African Journal of

  • Abbreviation: Afr. J. Biotechnol.
  • Language: English
  • ISSN: 1684-5315
  • DOI: 10.5897/AJB
  • Start Year: 2002
  • Published Articles: 12470

Full Length Research Paper

Effect of the fructose and glucose concentration on the rheological behavior of high fructose syrups

José Luis Montañez-Soto1*, Luis Humberto González-Hernández1, José Venegas-González1, Aurea Bernardino Nicanor2 and Leopoldo González-Cruz2
  1Centro Interdisciplinario de Investigación para el Desarrollo Integral Regional del Instituto Politécnico Nacional, Unidad Michoacán. Justo Sierra Nº28 Jiquilpan, Mich.  C.P. 59510, México. 2Instituto Tecnológico de Celaya. Av. Tecnológico y García Cubas s/n. C.P. 38010. Celaya, Guanajuato, México.
Email: [email protected].

  •  Accepted: 07 March 2013
  •  Published: 31 March 2013



The objective of this work was to study the effect of fructose and glucose content on the rheological behavior of syrups. Initially, high fructose syrup from the fructans present in leaves, bases and head of Agave tequilana Weber blue was obtained. Then, its contents of moisture, ash, fructose, glucose and direct and total reducing sugars were determined. Finally, the physicochemical properties of the syrups were evaluated and compared with a high commercial fructose corn syrup (Frudex 55) and other fructose, glucose and sucrose syrups. All of them had the same temperature and concentration of total solids. All syrups behaved as Newtonian fluids and had no statistically significant differences (p <0.05) in their density, water activity and in direct and total reducing sugars. The viscosity and surface tension of syrup depended on its fructose and glucose content. Also, greater fructose content produces syrups with lower viscosity and lower surface tension.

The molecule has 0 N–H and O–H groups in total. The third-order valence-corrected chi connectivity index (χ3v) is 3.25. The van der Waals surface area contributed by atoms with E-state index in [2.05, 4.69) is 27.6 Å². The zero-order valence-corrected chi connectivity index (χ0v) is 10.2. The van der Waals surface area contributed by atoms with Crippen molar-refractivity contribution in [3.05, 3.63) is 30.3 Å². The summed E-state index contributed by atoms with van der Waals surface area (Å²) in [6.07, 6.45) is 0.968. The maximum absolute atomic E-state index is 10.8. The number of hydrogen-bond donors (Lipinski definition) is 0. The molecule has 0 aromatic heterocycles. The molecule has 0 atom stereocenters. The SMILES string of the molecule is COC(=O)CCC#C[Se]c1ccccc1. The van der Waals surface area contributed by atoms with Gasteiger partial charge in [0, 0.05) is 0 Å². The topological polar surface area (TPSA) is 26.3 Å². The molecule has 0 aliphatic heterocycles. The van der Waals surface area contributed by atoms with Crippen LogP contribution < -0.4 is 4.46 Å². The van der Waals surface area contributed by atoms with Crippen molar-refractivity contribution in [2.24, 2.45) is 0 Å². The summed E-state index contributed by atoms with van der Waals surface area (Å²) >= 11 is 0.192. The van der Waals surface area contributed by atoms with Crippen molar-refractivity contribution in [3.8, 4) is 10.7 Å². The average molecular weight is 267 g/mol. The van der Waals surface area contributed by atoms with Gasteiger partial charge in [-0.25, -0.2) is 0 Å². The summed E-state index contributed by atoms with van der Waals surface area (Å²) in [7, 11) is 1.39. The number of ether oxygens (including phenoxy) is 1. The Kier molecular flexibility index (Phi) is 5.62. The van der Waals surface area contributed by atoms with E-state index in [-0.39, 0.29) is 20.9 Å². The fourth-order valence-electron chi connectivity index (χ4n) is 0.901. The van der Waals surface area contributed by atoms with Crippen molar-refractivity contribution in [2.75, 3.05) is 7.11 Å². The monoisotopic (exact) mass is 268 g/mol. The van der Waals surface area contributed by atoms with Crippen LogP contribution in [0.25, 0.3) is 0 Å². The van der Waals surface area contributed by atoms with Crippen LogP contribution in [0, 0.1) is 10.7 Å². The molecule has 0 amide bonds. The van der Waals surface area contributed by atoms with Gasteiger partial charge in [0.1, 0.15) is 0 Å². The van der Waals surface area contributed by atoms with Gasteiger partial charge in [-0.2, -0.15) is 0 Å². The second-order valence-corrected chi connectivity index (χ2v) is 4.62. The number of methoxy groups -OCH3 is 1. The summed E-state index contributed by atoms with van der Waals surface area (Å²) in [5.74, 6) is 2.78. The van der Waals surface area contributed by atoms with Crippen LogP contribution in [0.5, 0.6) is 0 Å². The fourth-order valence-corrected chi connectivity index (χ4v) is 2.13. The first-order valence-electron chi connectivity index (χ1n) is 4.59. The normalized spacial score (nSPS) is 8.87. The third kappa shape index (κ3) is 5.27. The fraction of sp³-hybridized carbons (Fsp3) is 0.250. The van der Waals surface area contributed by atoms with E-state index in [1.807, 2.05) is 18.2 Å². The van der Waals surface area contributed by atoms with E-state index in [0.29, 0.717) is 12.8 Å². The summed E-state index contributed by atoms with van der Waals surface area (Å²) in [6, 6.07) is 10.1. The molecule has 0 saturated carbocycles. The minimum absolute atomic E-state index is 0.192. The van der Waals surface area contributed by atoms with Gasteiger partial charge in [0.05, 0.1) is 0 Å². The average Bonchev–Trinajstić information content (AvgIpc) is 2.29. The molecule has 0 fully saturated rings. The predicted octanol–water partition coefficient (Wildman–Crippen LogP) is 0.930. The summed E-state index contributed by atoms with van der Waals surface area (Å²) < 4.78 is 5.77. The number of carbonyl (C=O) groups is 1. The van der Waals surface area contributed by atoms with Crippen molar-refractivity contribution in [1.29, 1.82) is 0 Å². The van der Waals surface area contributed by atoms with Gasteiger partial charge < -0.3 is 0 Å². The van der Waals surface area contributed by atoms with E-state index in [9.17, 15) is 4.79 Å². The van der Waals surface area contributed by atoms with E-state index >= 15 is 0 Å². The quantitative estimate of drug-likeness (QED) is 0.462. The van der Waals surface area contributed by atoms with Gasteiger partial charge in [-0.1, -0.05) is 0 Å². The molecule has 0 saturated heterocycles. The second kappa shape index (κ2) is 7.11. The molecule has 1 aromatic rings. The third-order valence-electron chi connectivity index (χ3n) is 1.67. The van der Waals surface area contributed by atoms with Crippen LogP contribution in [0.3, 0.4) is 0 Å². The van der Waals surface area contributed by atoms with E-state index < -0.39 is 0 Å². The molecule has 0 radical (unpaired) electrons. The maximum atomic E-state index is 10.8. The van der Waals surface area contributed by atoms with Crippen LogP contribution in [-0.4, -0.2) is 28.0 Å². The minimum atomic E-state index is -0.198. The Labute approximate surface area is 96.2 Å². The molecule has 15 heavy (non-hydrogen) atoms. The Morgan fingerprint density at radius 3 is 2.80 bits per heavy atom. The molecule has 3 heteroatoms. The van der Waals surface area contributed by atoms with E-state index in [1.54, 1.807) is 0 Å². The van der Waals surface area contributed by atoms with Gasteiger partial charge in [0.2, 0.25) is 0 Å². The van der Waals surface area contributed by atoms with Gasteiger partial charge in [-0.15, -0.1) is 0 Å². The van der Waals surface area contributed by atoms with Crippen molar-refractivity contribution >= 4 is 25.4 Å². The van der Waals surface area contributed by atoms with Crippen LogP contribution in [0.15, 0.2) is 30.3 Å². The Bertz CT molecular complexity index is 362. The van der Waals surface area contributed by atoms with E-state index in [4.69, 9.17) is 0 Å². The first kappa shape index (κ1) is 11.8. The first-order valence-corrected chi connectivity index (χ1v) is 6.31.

Key words: High fructose syrups, viscosity, rheological behavior, Newtonian fluids.


HPLC, High pressure liquid chromatographic; ADP, average degree of polymerization; HFS, high fructose syrup; HFCS, high fructose corn syrup. TRS,total reducing sugars; DRS, direct reducing sugars; G, glucose; F, fructose; DB, dry basis; aw, water activity; h, viscosity; t, shear stress; gshear rate; ºBrix, soluble solids %; K, consistency index; n, flow behavior index.